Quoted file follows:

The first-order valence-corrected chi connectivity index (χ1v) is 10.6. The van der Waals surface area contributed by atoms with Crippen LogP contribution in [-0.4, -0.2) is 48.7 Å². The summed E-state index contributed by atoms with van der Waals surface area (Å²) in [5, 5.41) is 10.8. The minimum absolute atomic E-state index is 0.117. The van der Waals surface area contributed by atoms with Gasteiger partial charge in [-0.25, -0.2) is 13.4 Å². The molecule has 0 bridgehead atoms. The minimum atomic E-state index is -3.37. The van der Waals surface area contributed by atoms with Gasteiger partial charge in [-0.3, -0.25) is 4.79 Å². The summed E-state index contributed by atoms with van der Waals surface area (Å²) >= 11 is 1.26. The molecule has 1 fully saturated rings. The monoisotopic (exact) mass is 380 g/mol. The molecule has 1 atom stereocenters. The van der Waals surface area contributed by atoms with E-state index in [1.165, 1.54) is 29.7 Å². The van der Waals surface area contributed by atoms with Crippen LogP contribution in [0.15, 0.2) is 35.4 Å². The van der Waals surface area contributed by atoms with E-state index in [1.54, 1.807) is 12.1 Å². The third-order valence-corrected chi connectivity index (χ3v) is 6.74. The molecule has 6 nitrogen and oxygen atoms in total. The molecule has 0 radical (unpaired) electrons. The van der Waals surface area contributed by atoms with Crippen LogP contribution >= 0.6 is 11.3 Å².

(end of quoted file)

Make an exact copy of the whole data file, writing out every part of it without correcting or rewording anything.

The first-order valence-corrected chi connectivity index (χ1v) is 10.6. The van der Waals surface area contributed by atoms with Crippen LogP contribution in [-0.4, -0.2) is 48.7 Å². The summed E-state index contributed by atoms with van der Waals surface area (Å²) in [5, 5.41) is 10.8. The minimum absolute atomic E-state index is 0.117. The van der Waals surface area contributed by atoms with Gasteiger partial charge in [-0.25, -0.2) is 13.4 Å². The molecule has 0 bridgehead atoms. The minimum atomic E-state index is -3.37. The van der Waals surface area contributed by atoms with Gasteiger partial charge in [-0.3, -0.25) is 4.79 Å². The summed E-state index contributed by atoms with van der Waals surface area (Å²) >= 11 is 1.26. The molecule has 1 fully saturated rings. The monoisotopic (exact) mass is 380 g/mol. The molecule has 1 atom stereocenters. The van der Waals surface area contributed by atoms with E-state index in [1.165, 1.54) is 29.7 Å². The van der Waals surface area contributed by atoms with Crippen LogP contribution in [0.15, 0.2) is 35.4 Å². The van der Waals surface area contributed by atoms with E-state index in [1.54, 1.807) is 12.1 Å². The third-order valence-corrected chi connectivity index (χ3v) is 6.74. The molecule has 6 nitrogen and oxygen atoms in total. The molecule has 0 radical (unpaired) electrons. The van der Waals surface area contributed by atoms with Crippen LogP contribution >= 0.6 is 11.3 Å².